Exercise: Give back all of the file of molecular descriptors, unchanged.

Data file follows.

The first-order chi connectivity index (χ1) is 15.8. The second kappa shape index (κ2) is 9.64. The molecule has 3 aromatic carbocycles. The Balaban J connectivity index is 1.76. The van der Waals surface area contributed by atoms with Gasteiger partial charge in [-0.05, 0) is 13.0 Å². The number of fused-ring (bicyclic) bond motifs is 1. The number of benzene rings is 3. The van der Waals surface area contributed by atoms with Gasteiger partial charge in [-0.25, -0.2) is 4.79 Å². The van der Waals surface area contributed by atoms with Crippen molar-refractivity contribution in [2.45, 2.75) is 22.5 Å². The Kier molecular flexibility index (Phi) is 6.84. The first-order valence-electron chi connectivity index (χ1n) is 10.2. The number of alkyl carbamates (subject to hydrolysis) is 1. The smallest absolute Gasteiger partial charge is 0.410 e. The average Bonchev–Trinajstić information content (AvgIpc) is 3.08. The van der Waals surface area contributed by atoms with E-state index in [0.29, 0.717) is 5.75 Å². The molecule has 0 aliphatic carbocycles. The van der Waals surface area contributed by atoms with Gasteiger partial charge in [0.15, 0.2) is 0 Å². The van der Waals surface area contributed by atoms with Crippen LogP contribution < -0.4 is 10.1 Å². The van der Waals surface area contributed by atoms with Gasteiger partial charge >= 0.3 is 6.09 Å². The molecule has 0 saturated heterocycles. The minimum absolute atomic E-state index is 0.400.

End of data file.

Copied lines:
The first-order chi connectivity index (χ1) is 15.8. The second kappa shape index (κ2) is 9.64. The molecule has 3 aromatic carbocycles. The Balaban J connectivity index is 1.76. The van der Waals surface area contributed by atoms with Gasteiger partial charge in [-0.05, 0) is 13.0 Å². The number of fused-ring (bicyclic) bond motifs is 1. The number of benzene rings is 3. The van der Waals surface area contributed by atoms with Gasteiger partial charge in [-0.25, -0.2) is 4.79 Å². The van der Waals surface area contributed by atoms with Crippen molar-refractivity contribution in [2.45, 2.75) is 22.5 Å². The Kier molecular flexibility index (Phi) is 6.84. The first-order valence-electron chi connectivity index (χ1n) is 10.2. The number of alkyl carbamates (subject to hydrolysis) is 1. The smallest absolute Gasteiger partial charge is 0.410 e. The average Bonchev–Trinajstić information content (AvgIpc) is 3.08. The van der Waals surface area contributed by atoms with E-state index in [0.29, 0.717) is 5.75 Å². The molecule has 0 aliphatic carbocycles. The van der Waals surface area contributed by atoms with Gasteiger partial charge in [0.15, 0.2) is 0 Å². The van der Waals surface area contributed by atoms with Crippen LogP contribution < -0.4 is 10.1 Å². The van der Waals surface area contributed by atoms with Gasteiger partial charge >= 0.3 is 6.09 Å². The molecule has 0 saturated heterocycles. The minimum absolute atomic E-state index is 0.400.